Although wine served in restaurants is mainly South African, an increasing number of drinkable wines are being produced in Namibia. The top South African wines match the best that California or Australia have to offer, and at generally lower prices. You can get a bottle of palatable wine in a restaurant from around N$175.

Soft drinks

Canned soft drinks, from Diet Coke to sparkling apple juice, are available ice cold from just about anywhere – which is fortunate, considering the amount that you’ll need to drink in this climate. They cost about N$10 each, and can be kept cold in insulating polystyrene boxes made to hold six cans. These cheap containers are invaluable if you are on a self-drive trip, and not taking a large coolbox. They are available from some camping stores such as Cymot for about N$50.

In an Ovambo home you may be offered oshikundu, a refreshing breakfast drink made from fermented millet and water.


The water in Namibia’s main towns is generally safe to drink, though it may taste a little metallic if it has been piped for miles. Natural sources should usually be purified, though water from underground springs and dry river-beds seldom causes any problems.

Health and safety in Namibia


Sensible preparation will go a long way to ensuring your trip goes smoothly. Particularly for first-time visitors to Africa, this includes a visit to a travel clinic to discuss matters such as vaccinations and malaria prevention.

To help travellers prepare for a trip, the Bradt website carries a section on health in Africa (see above). While this elaborates on the information below, the following summary points are worth emphasising:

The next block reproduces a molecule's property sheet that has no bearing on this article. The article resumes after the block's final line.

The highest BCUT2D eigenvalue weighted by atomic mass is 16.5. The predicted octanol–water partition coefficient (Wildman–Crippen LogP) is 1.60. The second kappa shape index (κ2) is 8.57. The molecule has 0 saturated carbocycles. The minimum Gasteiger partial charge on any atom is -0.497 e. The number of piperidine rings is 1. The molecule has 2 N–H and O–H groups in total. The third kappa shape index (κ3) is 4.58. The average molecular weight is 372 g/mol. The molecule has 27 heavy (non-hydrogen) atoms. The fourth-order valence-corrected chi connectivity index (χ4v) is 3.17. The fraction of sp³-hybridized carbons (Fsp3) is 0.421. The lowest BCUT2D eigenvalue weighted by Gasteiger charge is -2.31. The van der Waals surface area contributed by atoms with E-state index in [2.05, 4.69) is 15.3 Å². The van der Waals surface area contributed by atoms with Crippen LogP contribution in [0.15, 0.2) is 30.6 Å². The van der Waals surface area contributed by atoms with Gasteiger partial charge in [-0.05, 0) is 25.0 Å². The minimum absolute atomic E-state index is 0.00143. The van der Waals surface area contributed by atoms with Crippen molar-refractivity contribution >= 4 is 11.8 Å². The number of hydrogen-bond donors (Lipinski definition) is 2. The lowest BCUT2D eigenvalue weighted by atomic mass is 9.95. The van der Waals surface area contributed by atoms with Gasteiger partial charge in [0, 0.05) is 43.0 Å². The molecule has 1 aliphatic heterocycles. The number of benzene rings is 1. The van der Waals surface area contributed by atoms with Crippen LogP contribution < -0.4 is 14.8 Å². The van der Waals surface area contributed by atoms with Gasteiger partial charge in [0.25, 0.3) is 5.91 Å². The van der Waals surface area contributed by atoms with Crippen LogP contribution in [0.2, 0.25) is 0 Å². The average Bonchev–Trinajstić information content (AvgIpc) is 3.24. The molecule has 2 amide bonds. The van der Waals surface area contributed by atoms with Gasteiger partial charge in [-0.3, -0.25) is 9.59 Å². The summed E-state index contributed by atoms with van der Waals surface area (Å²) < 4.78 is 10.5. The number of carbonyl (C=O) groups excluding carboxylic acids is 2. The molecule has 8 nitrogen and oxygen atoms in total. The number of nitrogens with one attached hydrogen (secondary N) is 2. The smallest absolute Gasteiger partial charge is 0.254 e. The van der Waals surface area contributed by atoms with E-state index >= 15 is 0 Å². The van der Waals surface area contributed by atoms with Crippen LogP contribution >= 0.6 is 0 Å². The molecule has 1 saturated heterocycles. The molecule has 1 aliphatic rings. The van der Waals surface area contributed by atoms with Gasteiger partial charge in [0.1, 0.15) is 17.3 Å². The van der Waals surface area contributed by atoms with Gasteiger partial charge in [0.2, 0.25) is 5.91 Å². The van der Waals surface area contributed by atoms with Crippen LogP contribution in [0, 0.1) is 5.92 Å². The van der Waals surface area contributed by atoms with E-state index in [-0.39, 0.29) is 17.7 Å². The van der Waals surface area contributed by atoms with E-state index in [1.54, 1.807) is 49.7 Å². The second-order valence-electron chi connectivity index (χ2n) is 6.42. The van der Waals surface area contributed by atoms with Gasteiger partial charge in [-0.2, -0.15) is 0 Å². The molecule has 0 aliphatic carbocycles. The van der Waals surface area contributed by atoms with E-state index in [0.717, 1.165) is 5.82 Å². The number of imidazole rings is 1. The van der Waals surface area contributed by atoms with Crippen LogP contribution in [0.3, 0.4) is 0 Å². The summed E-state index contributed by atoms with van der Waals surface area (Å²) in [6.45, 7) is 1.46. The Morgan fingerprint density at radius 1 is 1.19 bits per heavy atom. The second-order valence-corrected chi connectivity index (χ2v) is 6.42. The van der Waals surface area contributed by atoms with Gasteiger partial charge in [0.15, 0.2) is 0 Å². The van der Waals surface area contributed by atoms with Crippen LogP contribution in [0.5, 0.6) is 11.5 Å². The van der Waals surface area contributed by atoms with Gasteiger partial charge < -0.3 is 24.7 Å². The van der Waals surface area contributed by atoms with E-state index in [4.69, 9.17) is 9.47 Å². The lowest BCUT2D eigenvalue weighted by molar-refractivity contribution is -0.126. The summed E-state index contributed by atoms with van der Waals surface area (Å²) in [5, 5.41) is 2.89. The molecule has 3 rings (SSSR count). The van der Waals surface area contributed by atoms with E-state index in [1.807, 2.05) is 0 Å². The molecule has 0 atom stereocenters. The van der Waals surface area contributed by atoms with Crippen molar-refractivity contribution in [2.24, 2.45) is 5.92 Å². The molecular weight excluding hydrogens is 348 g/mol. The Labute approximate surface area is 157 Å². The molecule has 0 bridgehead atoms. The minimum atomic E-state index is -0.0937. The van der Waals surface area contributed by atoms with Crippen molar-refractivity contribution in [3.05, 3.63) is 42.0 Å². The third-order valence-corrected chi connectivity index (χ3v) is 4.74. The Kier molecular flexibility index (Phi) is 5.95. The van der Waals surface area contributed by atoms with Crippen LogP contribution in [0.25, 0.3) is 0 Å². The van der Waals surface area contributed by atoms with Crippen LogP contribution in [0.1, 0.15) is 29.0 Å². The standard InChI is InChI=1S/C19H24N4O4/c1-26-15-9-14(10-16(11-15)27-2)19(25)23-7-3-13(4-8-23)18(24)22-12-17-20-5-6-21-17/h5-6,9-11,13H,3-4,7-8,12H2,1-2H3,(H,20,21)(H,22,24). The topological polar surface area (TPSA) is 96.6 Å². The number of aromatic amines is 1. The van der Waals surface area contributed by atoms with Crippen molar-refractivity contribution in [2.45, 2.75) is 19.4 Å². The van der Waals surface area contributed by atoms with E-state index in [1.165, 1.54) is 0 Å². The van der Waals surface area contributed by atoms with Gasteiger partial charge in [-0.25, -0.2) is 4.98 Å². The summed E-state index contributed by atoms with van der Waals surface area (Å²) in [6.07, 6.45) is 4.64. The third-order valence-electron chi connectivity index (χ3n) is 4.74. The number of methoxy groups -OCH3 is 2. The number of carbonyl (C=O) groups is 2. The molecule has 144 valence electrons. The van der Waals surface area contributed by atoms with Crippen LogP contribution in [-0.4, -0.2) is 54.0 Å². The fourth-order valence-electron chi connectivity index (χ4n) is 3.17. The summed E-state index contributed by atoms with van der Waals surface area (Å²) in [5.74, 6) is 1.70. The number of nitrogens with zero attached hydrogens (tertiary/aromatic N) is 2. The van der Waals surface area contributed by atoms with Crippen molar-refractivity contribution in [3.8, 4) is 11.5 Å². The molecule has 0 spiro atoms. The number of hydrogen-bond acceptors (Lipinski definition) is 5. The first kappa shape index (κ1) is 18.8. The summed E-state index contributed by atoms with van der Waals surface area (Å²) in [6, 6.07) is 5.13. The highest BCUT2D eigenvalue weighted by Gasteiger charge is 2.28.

Having a full set of immunisations takes time, normally at least six weeks, although some protection can be had by visiting your doctor as late as a few days before you travel. No immunisations are required by law for entry into Namibia, unless you are coming from an area where yellow fever is endemic. In that case, a vaccination certificate is mandatory. To be valid the vaccination must be obtained at least ten days before entering the country.

It is wise to be up to date on tetanus, polio and diphtheria, hepatitis A and typhoid. Immunisations against hepatitis B and rabies may also be recommended. Immunisation against cholera is not usually required for trips to Namibia. Vaccination against rabies is now recommended for all visitors as there is an international shortage of rabies immunoglobulin (RIG), which is essential if you have not had three doses of vaccine before you travel. Experts differ over whether a BCG vaccination against tuberculosis (TB) is useful in adults: discuss this with your travel clinic.


There is no vaccine against malaria, but preventative drugs are available, including mefloquine, atovaquone/proguanil (Malarone) and the antibiotic doxycycline. Malarone and doxycycline need only be started two days before entering Namibia, but mefloquine should be started two to three weeks before. Doxycycline and mefloquine need to be taken for four weeks after the trip and Malarone for seven days. It is as important to complete the course as it is to take it before and during the trip.

The most suitable drug varies depending on the individual and the country they are visiting, so visit your GP or a specialist travel clinic for medical advice. Be aware that no preventative drug is 100% effective, so carry a cure too.